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Beckham travels to the future, returns to announce the end of Malaria

By Football256 Team
Football legend David Beckham (R) | Courtesy photo

England and Manchester United legend David Beckham has ‘travelled from the future’ to bring a message of hope that one of the world’s oldest deadliest disease Malaria can be eradicated.

The message of optimism and hope to the communities that continue to face devastating effects from Malaria and in the midst of the prevailing coronavirus pandemic was delivered through a short film that Beckham featured in.

Through the campaign ‘Malaria Must Die, So Millions Can Live’ which has been backed by a worldwide coalition of organisations has championed the creation of the movie.

The former England captain is a founding member of Malaria No More UK Leadership Council and has championed the fight against Malaria for over a decade with the campaign.

Beckham also serves as a Goodwill Ambassador with UNICEF through which he has affected the lives of people who have been affected by Malaria in countries like Sierra Leone and Uganda.

Developed by Ridley Scott Creative Group and directed by John Felipe, the short film features an older Bekham delivering a speech to a large crowd.

As he continues to speak, a visual transformation takes place, and the older man changes back into David Beckham today, speaking as a father and directly to everyone watching, about how a future free of malaria in our lifetimes is entirely possible – but only if we keep up the fight.

“The fight against malaria is a cause close to my heart because the disease remains a huge killer of children and we have the opportunity to change that in our lifetime,” Beckham said.

“I’ve worked with Malaria No More UK since 2009, supporting campaigns and helping shine a light on the challenge.”

“Their campaigns always use great creativity and innovation to attract attention to the issue and I’m delighted also to have met some of the inspiring people who are working so hard to end this disease,” the former Real Madrid man added.

Malaria has plagued humanity throughout history and ending it has, at times, felt like a distant dream. Progress to end the disease has stalled over recent years.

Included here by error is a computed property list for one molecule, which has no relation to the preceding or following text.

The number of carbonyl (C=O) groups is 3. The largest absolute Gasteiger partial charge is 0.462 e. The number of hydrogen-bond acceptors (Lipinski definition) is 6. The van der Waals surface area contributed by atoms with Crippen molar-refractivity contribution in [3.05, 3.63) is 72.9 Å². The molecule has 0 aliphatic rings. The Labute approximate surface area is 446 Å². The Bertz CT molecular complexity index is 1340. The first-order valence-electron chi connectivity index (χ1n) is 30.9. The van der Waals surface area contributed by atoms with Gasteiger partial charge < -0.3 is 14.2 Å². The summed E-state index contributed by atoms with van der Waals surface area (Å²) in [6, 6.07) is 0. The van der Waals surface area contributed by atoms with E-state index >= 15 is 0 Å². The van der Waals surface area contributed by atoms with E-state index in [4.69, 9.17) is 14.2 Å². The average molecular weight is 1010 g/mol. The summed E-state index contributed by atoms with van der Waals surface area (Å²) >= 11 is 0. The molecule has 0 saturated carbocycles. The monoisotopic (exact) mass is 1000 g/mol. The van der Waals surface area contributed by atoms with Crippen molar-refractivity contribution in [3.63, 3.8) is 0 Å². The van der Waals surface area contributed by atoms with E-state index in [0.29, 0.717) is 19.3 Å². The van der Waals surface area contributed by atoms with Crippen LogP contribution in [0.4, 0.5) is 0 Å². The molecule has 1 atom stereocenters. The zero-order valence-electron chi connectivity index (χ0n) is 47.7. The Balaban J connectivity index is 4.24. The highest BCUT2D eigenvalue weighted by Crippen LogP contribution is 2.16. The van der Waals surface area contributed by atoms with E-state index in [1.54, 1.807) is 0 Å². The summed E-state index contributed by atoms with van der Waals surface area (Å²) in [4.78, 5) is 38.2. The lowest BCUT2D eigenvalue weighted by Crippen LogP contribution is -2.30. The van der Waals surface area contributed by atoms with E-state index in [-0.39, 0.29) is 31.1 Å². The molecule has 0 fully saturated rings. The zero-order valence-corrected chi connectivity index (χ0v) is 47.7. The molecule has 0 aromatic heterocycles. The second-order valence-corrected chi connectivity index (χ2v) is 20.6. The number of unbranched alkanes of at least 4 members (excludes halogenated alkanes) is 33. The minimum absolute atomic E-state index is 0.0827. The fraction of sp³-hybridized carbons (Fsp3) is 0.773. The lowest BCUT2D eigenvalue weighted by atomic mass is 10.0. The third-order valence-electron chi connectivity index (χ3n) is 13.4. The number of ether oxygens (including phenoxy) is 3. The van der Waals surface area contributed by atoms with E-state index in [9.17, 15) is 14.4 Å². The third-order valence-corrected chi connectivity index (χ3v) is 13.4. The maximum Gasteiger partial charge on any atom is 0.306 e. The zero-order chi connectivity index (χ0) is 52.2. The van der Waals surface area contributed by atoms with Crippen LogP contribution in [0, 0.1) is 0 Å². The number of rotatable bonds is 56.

Countries and leaders need to maintain funding, commit to greater access to existing tools and invest in new transformative tools to ensure that ending malaria is a high priority.

Experts convened by the World Health Organisation (WHO) agree that malaria eradication is likely to save millions of lives and billions of dollars.

This year’s WHO World Malaria Report, shows that now is not the time to step away, with over 400,000 malaria deaths reported in 2019, predominantly among children under five across Sub-Saharan Africa.

The report also reveals that COVID-19 poses a threat to malaria progress, but that existing investment and infrastructure to date – combined with a remarkable collective effort – has enabled countries to fight back.

Most malaria prevention campaigns moved forward in 2020 without major delays – millions of mosquito nets will have been delivered by end of year, hundreds of thousands of houses have been sprayed with insecticide, and millions of children have been reached with preventative treatment.

However, even with the remarkable actions taken by countries, malaria cases and deaths may rise since history has shown that malaria will return with a vengeance when health systems are disrupted.

The World Malaria Report shows that interruptions in diagnosis and treatment have ranged from between 5% to 50%, and the full impact of COVID-19 on malaria responses may not be known for some time.

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